Bayou-Picayune Podcast, S02 EP25: The roll of the dice
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Did you know it was Galileo (1564-1642) who first figured out the percentages for each roll of the dice?
Even though six-sided dice go far back in human history and there were countless mathematical and scientific geniuses who predated Galileo, no one ever thought to calculate the actual odds of each total, from two to twelve.
Why? Why hadn’t any mathematical wizard calculated the odds before Galileo?
Eratosthenes, for example. Working from Aristotle’s mathematical and observational deductions that the Earth was round, Eratosthenes, around 200 B.C., calculated the circumference of the Earth as 28,700 miles. (In fact, the actual circumference of the Earth is 24,901 miles.)
How was he able to make that amazing deduction? By measuring the shadow of an obelisk in Alexandria, Egypt, on the summer solstice against an obelisk in Aswan that did not have a shadow.
And someone with those mathematical and observational skills could not calculate the odds of rolling dice?
Then there was Hipparchus, who, around 150 B.C., calculated the longitude lines at the equator to be about 70 miles apart. (Actually, the longitudinal lines at the equator are 69 miles apart.)
And Hipparchus couldn’t predict the probability of a roll of dice?
It’s really a very simple mathematical deduction to figure the odds of rolling any number with two six-sided dice. There are only thirty-six different combinations. (For the numbers two and twelve, each has a 2.8 percent probability; for rolling a three or an eleven, there is a 5.6 percent chance for each; four and ten each has an 8.3 percent chance; for five and nine, each is 11 percent; there is a 13.9 percent chance of rolling a six and a 13.9 percent chance of rolling an eight; and you have a 16.7 percent chance of rolling seven.)
So, the real question, the deeper question, is why didn’t ancient man with all his genius calculate the odds on dice?
The answer appears to be rooted in a deep-seated belief (or superstition) that the gods, God or some higher power (such as Fate) dictated the number that comes up with each roll.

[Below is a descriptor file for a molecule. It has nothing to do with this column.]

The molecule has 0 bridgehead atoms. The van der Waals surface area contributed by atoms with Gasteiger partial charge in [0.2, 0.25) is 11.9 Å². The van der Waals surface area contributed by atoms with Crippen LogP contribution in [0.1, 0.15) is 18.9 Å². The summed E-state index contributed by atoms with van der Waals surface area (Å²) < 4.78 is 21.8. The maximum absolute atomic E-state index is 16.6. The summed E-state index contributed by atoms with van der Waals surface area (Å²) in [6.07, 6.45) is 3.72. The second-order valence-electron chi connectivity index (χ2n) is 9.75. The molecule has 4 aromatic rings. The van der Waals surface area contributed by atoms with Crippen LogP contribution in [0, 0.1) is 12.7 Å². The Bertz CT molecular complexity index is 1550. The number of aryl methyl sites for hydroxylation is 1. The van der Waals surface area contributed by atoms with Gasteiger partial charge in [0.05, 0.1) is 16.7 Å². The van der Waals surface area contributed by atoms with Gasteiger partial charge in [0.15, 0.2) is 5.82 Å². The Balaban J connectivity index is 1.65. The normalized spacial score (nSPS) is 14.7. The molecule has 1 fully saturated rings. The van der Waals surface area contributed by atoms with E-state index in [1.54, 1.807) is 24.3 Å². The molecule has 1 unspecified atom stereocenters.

That was why ancient man cast lots when making important decisions. They were, in effect, leaving the decision up to the gods or the Fates.
Apparently, in the minds of ancient man, the roll of the dice had nothing to do with luck, chance or odds. It was the result of intervention by a higher power.
Today, we think we are much more enlightened than the geniuses from the past. Modern man does not believe in a higher power. He clings to a smug attitude that there is no God, that everything can be reduced to numbers and probabilities.
What modern man does not seem to comprehend is that probability is not science. It is a feeble attempt to predict the future (something which the great mathematicians before Galileo didn’t bother with).
Ancient man focused his efforts on reality, not trying to predict the future.
Today, we, with our shallow minds, betray our smug beliefs in ways which show we still hold on to ancient “superstitions.”
How? We still exhibit subliminal traits when rolling dice.
Psychologists point out that, when a gambler or a game player breathes or blows on dice before rolling them, he is subconsciously breathing his spirit on to them as though appealing to the higher power which governs the roll — even if that person doesn’t believe in a higher power.
At this moment, for example, in any casino, you will find the most devout atheist blowing on his dice.
I suppose, when it comes to laying down his money on the outcome of a roll, he is still not willing to let go of his “superstitions.”
So, keep breathing (on your dice), my friends.